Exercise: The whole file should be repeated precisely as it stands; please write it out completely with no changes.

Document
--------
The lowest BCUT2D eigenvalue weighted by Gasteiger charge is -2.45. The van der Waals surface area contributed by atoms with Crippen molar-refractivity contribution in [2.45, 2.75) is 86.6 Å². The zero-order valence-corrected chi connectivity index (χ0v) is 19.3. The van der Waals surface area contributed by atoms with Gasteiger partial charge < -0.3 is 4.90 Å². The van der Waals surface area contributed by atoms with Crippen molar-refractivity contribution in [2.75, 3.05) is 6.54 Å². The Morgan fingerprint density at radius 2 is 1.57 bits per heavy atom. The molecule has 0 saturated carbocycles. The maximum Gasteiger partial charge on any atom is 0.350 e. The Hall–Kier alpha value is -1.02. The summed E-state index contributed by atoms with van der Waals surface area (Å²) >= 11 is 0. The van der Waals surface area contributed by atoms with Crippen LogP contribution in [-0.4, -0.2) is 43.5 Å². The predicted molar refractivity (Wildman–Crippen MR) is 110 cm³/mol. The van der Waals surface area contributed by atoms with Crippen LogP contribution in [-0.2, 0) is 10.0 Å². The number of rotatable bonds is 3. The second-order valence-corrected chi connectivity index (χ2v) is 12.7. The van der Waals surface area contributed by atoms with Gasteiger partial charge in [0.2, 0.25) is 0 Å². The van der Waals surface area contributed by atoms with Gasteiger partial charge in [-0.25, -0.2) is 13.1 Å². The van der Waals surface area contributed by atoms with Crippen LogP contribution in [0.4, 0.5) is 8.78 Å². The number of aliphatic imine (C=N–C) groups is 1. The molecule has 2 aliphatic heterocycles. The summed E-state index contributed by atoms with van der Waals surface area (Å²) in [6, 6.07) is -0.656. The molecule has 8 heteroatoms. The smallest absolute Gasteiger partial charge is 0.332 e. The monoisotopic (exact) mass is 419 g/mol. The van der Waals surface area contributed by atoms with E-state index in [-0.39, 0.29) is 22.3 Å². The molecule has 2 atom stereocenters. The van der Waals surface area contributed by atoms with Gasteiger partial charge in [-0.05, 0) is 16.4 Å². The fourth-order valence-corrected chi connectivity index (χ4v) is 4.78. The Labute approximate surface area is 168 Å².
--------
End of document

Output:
The lowest BCUT2D eigenvalue weighted by Gasteiger charge is -2.45. The van der Waals surface area contributed by atoms with Crippen molar-refractivity contribution in [2.45, 2.75) is 86.6 Å². The zero-order valence-corrected chi connectivity index (χ0v) is 19.3. The van der Waals surface area contributed by atoms with Gasteiger partial charge < -0.3 is 4.90 Å². The van der Waals surface area contributed by atoms with Crippen molar-refractivity contribution in [2.75, 3.05) is 6.54 Å². The Morgan fingerprint density at radius 2 is 1.57 bits per heavy atom. The molecule has 0 saturated carbocycles. The maximum Gasteiger partial charge on any atom is 0.350 e. The Hall–Kier alpha value is -1.02. The summed E-state index contributed by atoms with van der Waals surface area (Å²) >= 11 is 0. The van der Waals surface area contributed by atoms with Crippen LogP contribution in [-0.4, -0.2) is 43.5 Å². The predicted molar refractivity (Wildman–Crippen MR) is 110 cm³/mol. The van der Waals surface area contributed by atoms with Crippen LogP contribution in [-0.2, 0) is 10.0 Å². The number of rotatable bonds is 3. The second-order valence-corrected chi connectivity index (χ2v) is 12.7. The van der Waals surface area contributed by atoms with Gasteiger partial charge in [0.2, 0.25) is 0 Å². The van der Waals surface area contributed by atoms with Gasteiger partial charge in [-0.25, -0.2) is 13.1 Å². The van der Waals surface area contributed by atoms with Crippen LogP contribution in [0.4, 0.5) is 8.78 Å². The number of aliphatic imine (C=N–C) groups is 1. The molecule has 2 aliphatic heterocycles. The summed E-state index contributed by atoms with van der Waals surface area (Å²) in [6, 6.07) is -0.656. The molecule has 8 heteroatoms. The smallest absolute Gasteiger partial charge is 0.332 e. The monoisotopic (exact) mass is 419 g/mol. The van der Waals surface area contributed by atoms with E-state index in [-0.39, 0.29) is 22.3 Å². The molecule has 2 atom stereocenters. The van der Waals surface area contributed by atoms with Gasteiger partial charge in [-0.05, 0) is 16.4 Å². The fourth-order valence-corrected chi connectivity index (χ4v) is 4.78. The Labute approximate surface area is 168 Å².